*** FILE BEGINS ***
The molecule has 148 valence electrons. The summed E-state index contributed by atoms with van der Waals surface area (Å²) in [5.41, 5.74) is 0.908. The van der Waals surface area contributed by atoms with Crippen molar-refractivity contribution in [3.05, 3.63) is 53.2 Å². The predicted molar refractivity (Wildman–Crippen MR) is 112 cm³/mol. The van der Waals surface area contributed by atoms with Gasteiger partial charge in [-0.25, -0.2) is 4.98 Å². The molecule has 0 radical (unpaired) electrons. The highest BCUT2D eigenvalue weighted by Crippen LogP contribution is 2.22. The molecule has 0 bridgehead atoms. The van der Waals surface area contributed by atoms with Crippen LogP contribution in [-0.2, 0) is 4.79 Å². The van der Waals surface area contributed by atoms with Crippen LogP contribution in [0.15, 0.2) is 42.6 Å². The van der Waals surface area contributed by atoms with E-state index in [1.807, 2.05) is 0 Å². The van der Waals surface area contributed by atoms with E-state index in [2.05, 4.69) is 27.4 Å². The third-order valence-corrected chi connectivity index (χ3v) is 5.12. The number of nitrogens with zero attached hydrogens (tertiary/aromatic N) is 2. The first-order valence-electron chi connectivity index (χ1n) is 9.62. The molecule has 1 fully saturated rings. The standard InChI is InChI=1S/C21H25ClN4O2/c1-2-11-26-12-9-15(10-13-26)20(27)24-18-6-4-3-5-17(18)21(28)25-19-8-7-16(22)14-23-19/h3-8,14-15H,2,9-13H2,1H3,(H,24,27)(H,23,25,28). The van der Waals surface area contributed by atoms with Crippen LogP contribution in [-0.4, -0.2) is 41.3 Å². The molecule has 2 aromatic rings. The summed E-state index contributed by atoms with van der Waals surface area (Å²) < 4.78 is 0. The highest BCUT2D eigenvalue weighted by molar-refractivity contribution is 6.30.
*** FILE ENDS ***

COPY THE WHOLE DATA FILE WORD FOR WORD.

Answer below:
The molecule has 148 valence electrons. The summed E-state index contributed by atoms with van der Waals surface area (Å²) in [5.41, 5.74) is 0.908. The van der Waals surface area contributed by atoms with Crippen molar-refractivity contribution in [3.05, 3.63) is 53.2 Å². The predicted molar refractivity (Wildman–Crippen MR) is 112 cm³/mol. The van der Waals surface area contributed by atoms with Gasteiger partial charge in [-0.25, -0.2) is 4.98 Å². The molecule has 0 radical (unpaired) electrons. The highest BCUT2D eigenvalue weighted by Crippen LogP contribution is 2.22. The molecule has 0 bridgehead atoms. The van der Waals surface area contributed by atoms with Crippen LogP contribution in [-0.2, 0) is 4.79 Å². The van der Waals surface area contributed by atoms with Crippen LogP contribution in [0.15, 0.2) is 42.6 Å². The van der Waals surface area contributed by atoms with E-state index in [1.807, 2.05) is 0 Å². The van der Waals surface area contributed by atoms with E-state index in [2.05, 4.69) is 27.4 Å². The third-order valence-corrected chi connectivity index (χ3v) is 5.12. The number of nitrogens with zero attached hydrogens (tertiary/aromatic N) is 2. The first-order valence-electron chi connectivity index (χ1n) is 9.62. The molecule has 1 fully saturated rings. The standard InChI is InChI=1S/C21H25ClN4O2/c1-2-11-26-12-9-15(10-13-26)20(27)24-18-6-4-3-5-17(18)21(28)25-19-8-7-16(22)14-23-19/h3-8,14-15H,2,9-13H2,1H3,(H,24,27)(H,23,25,28). The van der Waals surface area contributed by atoms with Crippen LogP contribution in [-0.4, -0.2) is 41.3 Å². The molecule has 2 aromatic rings. The summed E-state index contributed by atoms with van der Waals surface area (Å²) < 4.78 is 0. The highest BCUT2D eigenvalue weighted by molar-refractivity contribution is 6.30.